We arrive on a starlit night and, seeing the ‘Amba’ sign, we know we have finally reached this stunning artisan tea estate cradled by the highlands near Ella in the Bandarawela District, Uva Province. Also a self-sufficient sustainable farm, it has a Jungle Book mountain guide: Baloo –  a huge and extremely friendly Belgian Shepherd [...]


On a tea country trail with Baloo

In this fortnightly travel series starting today, Juliet Coombe discovers not just spectacular views but also an excellent four-legged guide

How green is my valley: Baloo taking in the view with a guest

We arrive on a starlit night and, seeing the ‘Amba’ sign, we know we have finally reached this stunning artisan tea estate cradled by the highlands near Ella in the Bandarawela District, Uva Province. Also a self-sufficient sustainable farm, it has a Jungle Book mountain guide: Baloo –  a huge and extremely friendly Belgian Shepherd who is either sleeping like the bear in Jungle Book, or helping Mowgli  –  in this case Simon Bell – one of the four social enterprise sponsors of Amba Estate entertain, protect and guide their guests.

As we open the car doors, Baloo gives an authoritative woof welcome, and within seconds we are surrounded by smiles and the option of either having a refreshing cup of Amba tea or dinner straight away.

Baloo is clearly thrilled to have some new playmates and hopefully some serious mountain walkers whom he can guide on spectacular treks which have stunning views of Ella Rock, Lipton’s Seat, Eagle Rock and Little Adam’s Peak. Here, you will discover staircases of tea that vanish into the clouds, ancient stone outcrop viewing platforms, mini waterfalls, wildlife, prehistoric caves, the superheroes of the skies –  bats and an orchestra of bird song.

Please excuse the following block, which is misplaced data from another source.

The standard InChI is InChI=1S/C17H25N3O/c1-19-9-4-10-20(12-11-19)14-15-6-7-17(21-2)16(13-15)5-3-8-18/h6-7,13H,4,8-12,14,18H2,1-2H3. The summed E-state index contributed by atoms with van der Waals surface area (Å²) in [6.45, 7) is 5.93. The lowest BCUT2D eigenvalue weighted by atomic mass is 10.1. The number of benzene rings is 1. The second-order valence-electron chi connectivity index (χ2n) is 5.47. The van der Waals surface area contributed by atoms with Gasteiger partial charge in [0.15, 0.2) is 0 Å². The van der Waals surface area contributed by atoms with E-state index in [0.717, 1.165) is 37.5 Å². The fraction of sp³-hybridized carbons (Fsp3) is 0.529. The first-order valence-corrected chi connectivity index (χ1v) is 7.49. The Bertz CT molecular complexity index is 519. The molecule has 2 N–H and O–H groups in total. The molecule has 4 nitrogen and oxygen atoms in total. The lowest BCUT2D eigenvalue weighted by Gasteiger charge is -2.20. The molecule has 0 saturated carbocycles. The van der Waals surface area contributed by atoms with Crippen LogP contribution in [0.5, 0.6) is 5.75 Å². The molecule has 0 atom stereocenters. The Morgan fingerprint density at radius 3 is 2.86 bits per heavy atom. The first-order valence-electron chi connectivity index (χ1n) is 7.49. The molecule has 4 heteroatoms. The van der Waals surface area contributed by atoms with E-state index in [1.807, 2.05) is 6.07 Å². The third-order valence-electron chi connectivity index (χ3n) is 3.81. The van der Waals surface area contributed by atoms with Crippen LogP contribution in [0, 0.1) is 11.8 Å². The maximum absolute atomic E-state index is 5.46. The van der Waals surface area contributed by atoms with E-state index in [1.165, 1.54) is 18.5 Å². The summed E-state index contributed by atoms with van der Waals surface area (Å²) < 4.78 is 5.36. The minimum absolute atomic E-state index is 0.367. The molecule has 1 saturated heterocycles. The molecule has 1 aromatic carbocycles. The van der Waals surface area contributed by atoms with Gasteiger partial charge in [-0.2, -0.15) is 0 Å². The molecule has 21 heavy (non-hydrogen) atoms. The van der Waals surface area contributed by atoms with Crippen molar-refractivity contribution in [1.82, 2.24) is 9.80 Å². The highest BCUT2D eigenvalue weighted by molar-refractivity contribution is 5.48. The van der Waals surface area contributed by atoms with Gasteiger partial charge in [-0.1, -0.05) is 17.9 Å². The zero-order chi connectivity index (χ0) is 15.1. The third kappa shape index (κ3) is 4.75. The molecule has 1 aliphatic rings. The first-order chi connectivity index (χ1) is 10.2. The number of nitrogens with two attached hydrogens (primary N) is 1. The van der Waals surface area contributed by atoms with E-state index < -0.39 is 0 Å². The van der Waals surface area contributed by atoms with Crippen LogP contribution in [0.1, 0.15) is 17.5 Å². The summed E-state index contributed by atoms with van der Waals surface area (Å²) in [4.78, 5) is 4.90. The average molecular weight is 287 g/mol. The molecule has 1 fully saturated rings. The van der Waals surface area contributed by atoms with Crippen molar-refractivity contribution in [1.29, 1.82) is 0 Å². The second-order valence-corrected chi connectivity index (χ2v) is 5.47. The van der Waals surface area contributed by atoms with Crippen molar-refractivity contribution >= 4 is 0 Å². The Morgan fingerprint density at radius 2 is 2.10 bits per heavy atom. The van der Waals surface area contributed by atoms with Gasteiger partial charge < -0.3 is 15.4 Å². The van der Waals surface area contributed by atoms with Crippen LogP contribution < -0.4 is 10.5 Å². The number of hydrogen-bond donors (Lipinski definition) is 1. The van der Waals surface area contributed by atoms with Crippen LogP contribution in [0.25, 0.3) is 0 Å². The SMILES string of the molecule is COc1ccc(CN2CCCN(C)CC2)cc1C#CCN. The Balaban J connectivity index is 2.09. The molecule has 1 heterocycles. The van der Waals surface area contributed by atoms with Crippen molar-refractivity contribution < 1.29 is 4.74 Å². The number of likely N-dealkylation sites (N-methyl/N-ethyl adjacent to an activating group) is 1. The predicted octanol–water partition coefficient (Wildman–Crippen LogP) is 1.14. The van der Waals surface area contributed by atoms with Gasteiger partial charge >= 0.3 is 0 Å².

Seeing my youngest son Amzar, Baloo, recognising a true animal lover, nuzzles him in the direction of a ball that has been left out in Clove Cottage’s open sitting room. Spicy smells from the kitchen waft across the garden, getting the better of the hungrier members of the group, who head for the open planned pavilion dining room, with a single plank of a massive tree trunk wooden table, that could easily seat 20.

We start off with wade and homemade chilli tomato sauce, followed by a rice and curry vegetarian feast of food from the organic farm, including mouthwatering dhal, banana flower, green mango curry, aubergine deep fried in mustard cream and soya sauce, and beans, ending with the ‘pièce de résistance’, the Amba cheesecake, sitting on a base of crushed ginger biscuits with chilled curd on top, mixed with lime juice and lemon zest. As we eat, we discover from the two girls writing an Amba cook book, that the name of the place means ‘mango’ and the noise on the roof above us is cheeky monkeys feasting on them or the occasional avocado falling from the trees. Whether it is a passing troop of monkeys, Shere Khan the resident cat or Bagheera, Tigger, another of the farm dogs, or Mouse who also join us; there is never a shortage of wildlife here.

Showing the way: Baloo and Amzar

Determined to do the Eagle Rock walk which promises spectacular sunrise views from Eagle Rock summit, we retire to bed early and are up at 5.30 a.m., as recommended on one of the seven Amba walks’ laminated information cards provided in each of the rooms. This walk starts with Baloo rounding us up at Clove Cottage and leading us to the Amba farmhouse café, shop and line rooms. It is also lovely to explore another popular part of the estate where groups of up to 30 people can stay and you can also do the 11 a.m. daily tea tour except on Sundays or Poya days.